Condominium security guard jailed for trying to extort S$10,000 from visitor, claiming he trespassed
SINGAPORE: A condominium security guard posed as a police officer and tried to extort S$10,000 from a visitor, claiming to have evidence that the man illegally entered the condominium and had sex inside a toilet.
Ganesan Gunasagaran, 33, was on Thursday (Apr 21) jailed two years and three months and sentenced to three strokes of the cane.
He pleaded guilty to one charge of putting a person in fear of harm in order to commit extortion. Two other charges were considered for sentencing.
Ganesan was a senior security officer employed by Metropolis Security Systems. He was deployed to Seahill condominium at the time of the offence in October last year.
The condominium's management required all visitors to report to the guard house and do SafeEntry check-in before entering the estate. Ganesan's responsibilities as a security guard were to ensure that visitors did this and to conduct patrols.
On the night of Oct 19, 2021, the victim, a 29-year-old Japanese man, visited a 26-year-old Japanese woman who lived at Seahill. They were both teachers.
The victim entered the condominium without first reporting to the guard house or checking in on SafeEntry. At about 11pm, he and the woman went into a handicap toilet in the condominium together.
Ganesan was on the same floor at this time and saw the victim and witness after they had left the toilet and were talking nearby.
He approached them and accused the victim of trespassing into Seahill. He also claimed to have photographed them leaving the toilet together.
Ganesan insisted that the victim had committed "serious offences" for which he could be jailed, and said he wanted to "help" the victim, court documents stated.
As the woman was frightened by Ganesan's behaviour, the security guard and the victim agreed to take the conversation elsewhere. They continued talking at a bench at West Coast Park, arriving at about 1am on Oct 20, 2021.
CONVERSATION AT THE PARK
Ganesan told the victim not to worry and said he could "do something" for the Japanese man. Ganesan and the victim both understood this to mean that the security guard wanted to extort money.
The victim started using his phone to record his conversation with Ganesan, on the pretext that he was texting the woman.
Ganesan then asked the victim, "How you want to settle?" When the victim asked if he wanted "tips", Ganesan asked for S$10,000.
Ganesan claimed that the victim and woman's faces were clearly caught on camera and that he had to review 90 cameras' worth of footage to delete all the relevant parts.
Ganesan also emphasised to the victim that he would be charged in court, sent to prison and "sack out from the country" for his actions.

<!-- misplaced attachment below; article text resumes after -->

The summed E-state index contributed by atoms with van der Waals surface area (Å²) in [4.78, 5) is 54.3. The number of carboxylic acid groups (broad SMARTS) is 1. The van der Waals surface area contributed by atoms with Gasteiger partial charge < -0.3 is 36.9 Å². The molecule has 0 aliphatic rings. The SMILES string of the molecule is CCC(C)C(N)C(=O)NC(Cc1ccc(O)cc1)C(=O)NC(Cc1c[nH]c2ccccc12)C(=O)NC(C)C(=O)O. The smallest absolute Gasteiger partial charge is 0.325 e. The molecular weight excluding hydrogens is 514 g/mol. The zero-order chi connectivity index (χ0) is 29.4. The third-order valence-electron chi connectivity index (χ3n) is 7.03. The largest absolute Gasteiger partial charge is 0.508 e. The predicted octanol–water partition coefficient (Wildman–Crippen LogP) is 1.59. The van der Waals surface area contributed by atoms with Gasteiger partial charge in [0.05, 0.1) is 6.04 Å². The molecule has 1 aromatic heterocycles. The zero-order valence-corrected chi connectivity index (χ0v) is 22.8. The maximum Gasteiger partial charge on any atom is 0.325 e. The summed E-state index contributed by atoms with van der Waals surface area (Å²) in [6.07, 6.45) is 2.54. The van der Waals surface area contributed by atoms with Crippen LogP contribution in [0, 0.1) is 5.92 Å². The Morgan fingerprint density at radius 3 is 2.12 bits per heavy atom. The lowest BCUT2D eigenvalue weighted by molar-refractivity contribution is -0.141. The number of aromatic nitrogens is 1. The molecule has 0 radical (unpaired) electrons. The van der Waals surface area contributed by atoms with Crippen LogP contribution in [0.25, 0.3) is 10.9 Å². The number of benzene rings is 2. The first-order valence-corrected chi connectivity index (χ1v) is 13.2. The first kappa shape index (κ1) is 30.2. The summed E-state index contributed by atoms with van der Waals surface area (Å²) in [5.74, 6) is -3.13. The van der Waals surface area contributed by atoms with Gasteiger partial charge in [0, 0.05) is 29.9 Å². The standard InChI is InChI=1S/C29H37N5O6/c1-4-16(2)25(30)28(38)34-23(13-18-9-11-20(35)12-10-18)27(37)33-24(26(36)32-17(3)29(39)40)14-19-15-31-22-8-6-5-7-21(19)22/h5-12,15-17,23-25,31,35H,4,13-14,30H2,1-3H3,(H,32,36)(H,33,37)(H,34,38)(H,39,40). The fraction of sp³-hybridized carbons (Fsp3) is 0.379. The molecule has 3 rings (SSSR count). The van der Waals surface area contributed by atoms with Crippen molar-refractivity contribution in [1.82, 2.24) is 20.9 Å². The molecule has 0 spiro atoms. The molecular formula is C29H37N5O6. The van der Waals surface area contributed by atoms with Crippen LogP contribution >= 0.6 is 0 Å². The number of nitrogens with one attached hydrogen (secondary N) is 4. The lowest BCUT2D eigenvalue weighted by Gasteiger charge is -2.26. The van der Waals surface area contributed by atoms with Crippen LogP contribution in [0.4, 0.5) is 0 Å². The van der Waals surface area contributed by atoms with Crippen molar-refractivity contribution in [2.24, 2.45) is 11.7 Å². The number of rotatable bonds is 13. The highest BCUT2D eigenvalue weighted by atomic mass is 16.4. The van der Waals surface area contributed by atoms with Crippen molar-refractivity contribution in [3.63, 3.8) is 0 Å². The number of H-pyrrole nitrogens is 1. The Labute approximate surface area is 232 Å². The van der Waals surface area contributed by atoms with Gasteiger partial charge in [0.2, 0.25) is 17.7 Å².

He claimed to be a "highly officer" with the "police licensing sector" working "undercover", stated court documents.
Fearful, the victim agreed to pay Ganesan S$2,000 first and transfer the remainder within a week. He asked to return home to prepare the money and the security guard agreed.
THREATENING CALLS AND MESSAGES
For the rest of that day, Ganesan continued to threaten the victim with calls and text messages.
He sent the victim screenshots of CCTV footage of the handicap toilet. He also claimed to work at the Police Cantonment Complex and sent photos of the building to bolster this claim.
In the evening, he claimed to have told police officers about the victim's "illegal entry to estate" and that he "had sex inside the toilet with student".
He told the victim to "standby (his) Japan embassy" and be prepared to "handover your S'pass/permit". He also demanded that the victim call him back to answer questions about the witness' age.
"He told the victim this to instil a sense of urgency in paying him," stated court documents.
Later, Ganesan claimed to have placed a "hold" on investigations, and said that he knew the owner of the apartment in which the woman lived.
That same night, the victim made a police report and Ganesan was arrested the next morning.
VICTIM RISKED LOSING JOB AND RESIDENCY
Deputy Public Prosecutor Gabriel Choong asked for two-and-a-half years' jail and three to six strokes of the cane, citing Ganesan's "extended course of conduct, which instilled fear in the victim over 22 hours".
He argued that Ganesan exploited "a vulnerable victim found in a compromising position", highlighting that the victim and the woman were foreign nationals.
"They risk losing their jobs and residency in Singapore should the accused follow through with his threat to disseminate what they allegedly did at Seahill," said the prosecutor.
Mr Choong also cited Ganesan's impersonation of a police officer and the relatively high sum of S$10,000 that he tried to extort as aggravating.
He also argued that Ganesan betrayed the trust placed in him by Seahill, by seeking a bribe in exchange for not taking action against the victim for entering without SafeEntry.
Ganesan, who was not represented, asked for leniency as he was the sole breadwinner supporting his parents, whom he said faced health and financial problems.
He also said the COVID-19 pandemic had pushed him into a "depression", and at one point interrupted the proceedings as he was feeling dizzy.
The punishment for putting a person in fear of harm in order to commit extortion is two to five years' jail and caning.